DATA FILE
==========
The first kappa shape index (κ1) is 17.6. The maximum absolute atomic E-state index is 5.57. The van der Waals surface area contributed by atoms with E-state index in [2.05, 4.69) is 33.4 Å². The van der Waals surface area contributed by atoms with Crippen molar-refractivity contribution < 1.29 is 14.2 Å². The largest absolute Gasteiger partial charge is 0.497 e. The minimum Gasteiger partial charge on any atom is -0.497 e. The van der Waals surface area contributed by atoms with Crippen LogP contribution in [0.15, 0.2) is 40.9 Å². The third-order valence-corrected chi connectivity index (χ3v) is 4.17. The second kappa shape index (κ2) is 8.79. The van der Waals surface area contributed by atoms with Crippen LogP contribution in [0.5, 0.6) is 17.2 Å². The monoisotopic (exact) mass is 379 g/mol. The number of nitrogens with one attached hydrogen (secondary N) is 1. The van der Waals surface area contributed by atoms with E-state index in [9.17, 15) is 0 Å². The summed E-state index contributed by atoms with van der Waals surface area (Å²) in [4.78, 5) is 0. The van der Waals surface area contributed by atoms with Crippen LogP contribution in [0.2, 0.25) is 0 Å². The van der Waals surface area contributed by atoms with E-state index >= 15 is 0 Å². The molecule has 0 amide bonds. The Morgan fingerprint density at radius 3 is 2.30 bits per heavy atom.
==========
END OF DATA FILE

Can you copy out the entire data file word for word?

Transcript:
The first kappa shape index (κ1) is 17.6. The maximum absolute atomic E-state index is 5.57. The van der Waals surface area contributed by atoms with E-state index in [2.05, 4.69) is 33.4 Å². The van der Waals surface area contributed by atoms with Crippen molar-refractivity contribution < 1.29 is 14.2 Å². The largest absolute Gasteiger partial charge is 0.497 e. The minimum Gasteiger partial charge on any atom is -0.497 e. The van der Waals surface area contributed by atoms with Crippen LogP contribution in [0.15, 0.2) is 40.9 Å². The third-order valence-corrected chi connectivity index (χ3v) is 4.17. The second kappa shape index (κ2) is 8.79. The van der Waals surface area contributed by atoms with Crippen LogP contribution in [0.5, 0.6) is 17.2 Å². The monoisotopic (exact) mass is 379 g/mol. The number of nitrogens with one attached hydrogen (secondary N) is 1. The van der Waals surface area contributed by atoms with E-state index in [9.17, 15) is 0 Å². The summed E-state index contributed by atoms with van der Waals surface area (Å²) in [4.78, 5) is 0. The van der Waals surface area contributed by atoms with Crippen LogP contribution in [0.2, 0.25) is 0 Å². The van der Waals surface area contributed by atoms with E-state index >= 15 is 0 Å². The molecule has 0 amide bonds. The Morgan fingerprint density at radius 3 is 2.30 bits per heavy atom.